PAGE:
BCO: GOABC’s Stance on Predator Hunting

PREDATOR HUNTING is a controversial and highly emotional topic. But let’s go there. Fact is that humans have altered the landscape in ways that have substantially benefited predators. Their populations have increased dramatically throughout most of BC. Therefore, they need to be managed. Download the article here

Does Primary Prey Theory Protect Caribou in BC?

Caribou are listed under the Species at Risk Act (SARA).  The long-term conservation and eventual restoration of stable caribou populations are national and provincial priorities shared by hunters and other conservationists. FOR IMMEDIATE RELEASE: October 25, 2021 The Guide Outfitters Association of BC (GOABC) and SCI Canada support conservation, stewardship, and sustainable use of wildlife.  […]

Who Cares? – Focus Hunting Podcast

Who Cares about wildlife in British Columbia? December 18, 2020 – FOCUS HUNTING PODCAST – EPISODE #12 with guest Scott Ellis, the executive director of the Guide Outfitters Association of British Columbia.  Kevin Toye and Scott talk about the outfitting industry, the impact of COVID-19, anti-hunters, and the ban on hunting grizzly bears. Listen to […]

GOABC and SCI Canada Support Science-Based Predator Hunting

Gray Wolf

As leaders in advocacy for the freedom to hunt and science-based wildlife management, the GOABC and SCI Canada have together put forward their position on predator hunting. FOR IMMEDIATE RELEASE: October 8, 2021 SCI Canada and the Guide Outfitters Association of British Columbia (GOABC) support the Safari Club International (SCI) and Safari Club International Foundation […]



Wolverines are fierce animals. They have strong, sharp teeth and semi-retractable claws that they use for digging, climbing and scaring away predators. The wolverine (Gulo gulo) has tiny eyes and short round ears that offset a small round face. Its thick head, neck and shoulders are insulated with muscles that are covered in a brown […]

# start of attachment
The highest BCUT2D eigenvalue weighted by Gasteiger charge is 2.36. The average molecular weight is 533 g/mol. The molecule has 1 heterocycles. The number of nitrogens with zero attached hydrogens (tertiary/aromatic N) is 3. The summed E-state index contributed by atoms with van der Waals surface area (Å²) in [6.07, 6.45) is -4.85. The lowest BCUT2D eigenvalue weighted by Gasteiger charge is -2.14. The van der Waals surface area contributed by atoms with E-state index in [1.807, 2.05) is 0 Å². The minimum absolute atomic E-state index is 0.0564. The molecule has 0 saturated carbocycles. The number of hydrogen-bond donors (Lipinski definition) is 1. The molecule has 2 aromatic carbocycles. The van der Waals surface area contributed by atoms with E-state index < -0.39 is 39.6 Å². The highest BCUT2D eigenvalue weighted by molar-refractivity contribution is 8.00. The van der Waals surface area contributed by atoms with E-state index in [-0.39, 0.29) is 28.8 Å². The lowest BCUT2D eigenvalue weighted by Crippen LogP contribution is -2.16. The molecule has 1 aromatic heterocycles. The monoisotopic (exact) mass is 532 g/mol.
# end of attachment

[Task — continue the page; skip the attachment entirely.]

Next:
Gray Wolf

Wolves are voracious carnivores and in some cases, have shown to drastically reduce ungulate populations. The gray wolf (Canis lupus), also known as the timber wolf, prefers the open tundra and forests of British Columbia. Although they once inhabited most of North America, distribution now occurs in only Alaska, Canada, and parts of the U.S.A. […]


Canada Lynx

A lynx’s diet is primarily made up of snowshoe hare, but it will also consume squirrels, grouse and other rodents. The range of Canada lynx (Felis lynx) span across much of Canada and Alaska, primary inhabiting the boreal forest. Lynx are a medium-sized cat with long legs, huge paws and protruding ears tipped with black […]



Bobcats will hunt squirrels, rats, mice, voles, beavers and nesting birds, but they prefer rabbit. The bobcat (Felis rufus) occupies open coniferous and deciduous forests, ranging in areas where the lynx is absent. Bobcats cannot tolerate too much snow and will not be found in the north. Bobcats generally have tawny coats that vary with […]


In late summer and autumn, bighorn sheep have a brown coat with a contrasting ivory-white rump patch, a white muzzle and white trim on the back of all four legs. Bighorn sheep (Ovis canadensis canadensis) are more widely distributed throughout the United States than Canada and are noted for their ability to survive incredibly diverse […]


Mountain goats have the thickest and longest pelage of any North American ungulate aside from the muskox. Despite its name a mountain goat (Oreamnos americanus) is actually not a member of the actual goat genus. Mountain goats belong to a group known as goat-antelopes. The natural range of the mountain goat includes southern Alaska and […]